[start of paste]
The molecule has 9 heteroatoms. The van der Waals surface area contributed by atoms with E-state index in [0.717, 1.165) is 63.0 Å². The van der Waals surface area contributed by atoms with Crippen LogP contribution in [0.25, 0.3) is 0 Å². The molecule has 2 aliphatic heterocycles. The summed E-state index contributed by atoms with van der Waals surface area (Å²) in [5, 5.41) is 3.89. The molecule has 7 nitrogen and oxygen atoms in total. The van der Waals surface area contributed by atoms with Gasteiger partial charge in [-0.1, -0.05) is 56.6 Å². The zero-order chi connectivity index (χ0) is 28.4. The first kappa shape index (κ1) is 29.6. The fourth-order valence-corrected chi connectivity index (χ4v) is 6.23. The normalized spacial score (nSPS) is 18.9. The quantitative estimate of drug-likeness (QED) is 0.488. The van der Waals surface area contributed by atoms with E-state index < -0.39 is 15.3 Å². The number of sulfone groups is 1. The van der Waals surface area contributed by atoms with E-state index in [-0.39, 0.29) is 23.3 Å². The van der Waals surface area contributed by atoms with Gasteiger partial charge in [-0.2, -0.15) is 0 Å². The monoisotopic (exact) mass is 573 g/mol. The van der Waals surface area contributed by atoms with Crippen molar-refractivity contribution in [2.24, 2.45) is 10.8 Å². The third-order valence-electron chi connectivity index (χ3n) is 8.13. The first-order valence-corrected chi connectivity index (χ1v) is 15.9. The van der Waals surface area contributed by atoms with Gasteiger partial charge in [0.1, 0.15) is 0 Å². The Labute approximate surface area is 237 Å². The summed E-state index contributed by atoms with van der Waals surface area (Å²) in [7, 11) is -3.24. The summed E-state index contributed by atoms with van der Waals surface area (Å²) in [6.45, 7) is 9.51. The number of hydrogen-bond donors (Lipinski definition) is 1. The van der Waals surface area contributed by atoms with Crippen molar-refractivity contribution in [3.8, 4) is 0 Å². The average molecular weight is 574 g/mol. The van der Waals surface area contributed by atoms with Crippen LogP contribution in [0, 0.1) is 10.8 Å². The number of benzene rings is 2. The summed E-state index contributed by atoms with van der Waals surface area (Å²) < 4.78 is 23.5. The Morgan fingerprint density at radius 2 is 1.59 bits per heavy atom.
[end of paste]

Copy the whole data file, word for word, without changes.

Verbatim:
The molecule has 9 heteroatoms. The van der Waals surface area contributed by atoms with E-state index in [0.717, 1.165) is 63.0 Å². The van der Waals surface area contributed by atoms with Crippen LogP contribution in [0.25, 0.3) is 0 Å². The molecule has 2 aliphatic heterocycles. The summed E-state index contributed by atoms with van der Waals surface area (Å²) in [5, 5.41) is 3.89. The molecule has 7 nitrogen and oxygen atoms in total. The van der Waals surface area contributed by atoms with Gasteiger partial charge in [-0.1, -0.05) is 56.6 Å². The zero-order chi connectivity index (χ0) is 28.4. The first kappa shape index (κ1) is 29.6. The fourth-order valence-corrected chi connectivity index (χ4v) is 6.23. The normalized spacial score (nSPS) is 18.9. The quantitative estimate of drug-likeness (QED) is 0.488. The van der Waals surface area contributed by atoms with E-state index < -0.39 is 15.3 Å². The number of sulfone groups is 1. The van der Waals surface area contributed by atoms with E-state index in [-0.39, 0.29) is 23.3 Å². The van der Waals surface area contributed by atoms with Gasteiger partial charge in [-0.2, -0.15) is 0 Å². The monoisotopic (exact) mass is 573 g/mol. The van der Waals surface area contributed by atoms with Crippen molar-refractivity contribution in [2.24, 2.45) is 10.8 Å². The third-order valence-electron chi connectivity index (χ3n) is 8.13. The first-order valence-corrected chi connectivity index (χ1v) is 15.9. The van der Waals surface area contributed by atoms with Gasteiger partial charge in [0.1, 0.15) is 0 Å². The Labute approximate surface area is 237 Å². The summed E-state index contributed by atoms with van der Waals surface area (Å²) in [7, 11) is -3.24. The summed E-state index contributed by atoms with van der Waals surface area (Å²) in [6.45, 7) is 9.51. The number of hydrogen-bond donors (Lipinski definition) is 1. The van der Waals surface area contributed by atoms with Crippen molar-refractivity contribution in [3.8, 4) is 0 Å². The average molecular weight is 574 g/mol. The van der Waals surface area contributed by atoms with Crippen LogP contribution in [0, 0.1) is 10.8 Å². The number of benzene rings is 2. The summed E-state index contributed by atoms with van der Waals surface area (Å²) < 4.78 is 23.5. The Morgan fingerprint density at radius 2 is 1.59 bits per heavy atom.